It’s a classic bit of advice passed down to rookies from sage veterans that have long since lost their wide-eyed enthusiasm and formidable passion. It’s a request for class and humility masking a repressed desire to be the guy who slides down the ice on his knees, waves of adulation from the crowd crashing on them as cameras capture the highlight for perpetuity.
Or maybe those sage advisers aren't wired that way, which is to say not wired the way Nail Yakupov is wired.
The Edmonton Oilers rookie batted a puck out of mid-air to tie the Los Angeles Kings with 4.7 seconds left on Thursday night – right after the Oilers’ initial tying goal was waived off – and then proceeded to skate down the ice, drop to his knees and slide into the Edmonton defensive zone before being mobbed by his teammates.
It was reminiscent, to the point of tribute, of Theo Fleury's celebration after scoring the OT goal in Game 6 of the 1991 Smythe Division semifinals against – who else? – the Edmonton Oilers. If this was premeditated by Yakupov, it’s a brilliantly subversive one: Re-imagining a quintessential moment for a rival franchise as his own.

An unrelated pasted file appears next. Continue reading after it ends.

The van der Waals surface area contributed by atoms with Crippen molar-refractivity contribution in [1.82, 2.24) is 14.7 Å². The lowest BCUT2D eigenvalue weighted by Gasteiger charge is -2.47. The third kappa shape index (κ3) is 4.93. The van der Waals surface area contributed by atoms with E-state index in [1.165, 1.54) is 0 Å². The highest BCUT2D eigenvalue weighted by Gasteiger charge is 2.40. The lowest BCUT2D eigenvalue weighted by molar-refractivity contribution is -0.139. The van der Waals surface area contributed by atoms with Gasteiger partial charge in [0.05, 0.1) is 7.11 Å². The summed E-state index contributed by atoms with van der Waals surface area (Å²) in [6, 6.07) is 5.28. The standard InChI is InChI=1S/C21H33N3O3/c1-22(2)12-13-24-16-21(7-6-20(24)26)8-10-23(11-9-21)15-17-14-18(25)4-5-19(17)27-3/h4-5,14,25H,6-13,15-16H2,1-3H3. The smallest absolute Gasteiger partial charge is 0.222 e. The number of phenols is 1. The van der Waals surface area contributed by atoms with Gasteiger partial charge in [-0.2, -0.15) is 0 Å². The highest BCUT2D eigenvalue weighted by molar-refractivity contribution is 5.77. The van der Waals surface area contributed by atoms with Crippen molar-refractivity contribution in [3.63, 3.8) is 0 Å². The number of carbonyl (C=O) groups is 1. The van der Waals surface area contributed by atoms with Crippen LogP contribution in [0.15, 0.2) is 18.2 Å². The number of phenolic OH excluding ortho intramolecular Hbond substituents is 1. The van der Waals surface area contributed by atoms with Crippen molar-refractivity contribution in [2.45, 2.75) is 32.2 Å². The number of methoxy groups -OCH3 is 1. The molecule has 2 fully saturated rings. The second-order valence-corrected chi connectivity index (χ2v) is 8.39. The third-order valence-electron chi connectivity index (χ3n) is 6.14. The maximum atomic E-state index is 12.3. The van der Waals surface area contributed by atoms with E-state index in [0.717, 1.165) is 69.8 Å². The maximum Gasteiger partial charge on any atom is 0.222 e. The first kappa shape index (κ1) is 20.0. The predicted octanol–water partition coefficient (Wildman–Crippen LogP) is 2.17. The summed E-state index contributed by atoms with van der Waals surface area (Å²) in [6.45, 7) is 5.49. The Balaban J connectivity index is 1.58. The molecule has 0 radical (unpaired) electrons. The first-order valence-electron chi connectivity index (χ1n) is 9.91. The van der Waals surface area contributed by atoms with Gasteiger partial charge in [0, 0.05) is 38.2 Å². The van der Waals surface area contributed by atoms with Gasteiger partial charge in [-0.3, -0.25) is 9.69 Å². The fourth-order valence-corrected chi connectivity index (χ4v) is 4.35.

That’s probably giving Yakupov too much credit. It felt very much in the moment and spontaneous. That’s why, by and large, it’s been given a pass by hockey punditry that otherwise bemoans anything that emphasizes the name on the back rather than the logo on the front.
Yakupov’s celebration is the latest litmus test measuring the NHL’s stodgy, homogenous culture and the way it reacts to the ego and personality of – frequently European and Russian – players that call for the spotlight on their achievements.
It appears the snobs are losing.Read More »from Nail Yakupov’s goal celebration and death to the NHL’s tedious decorum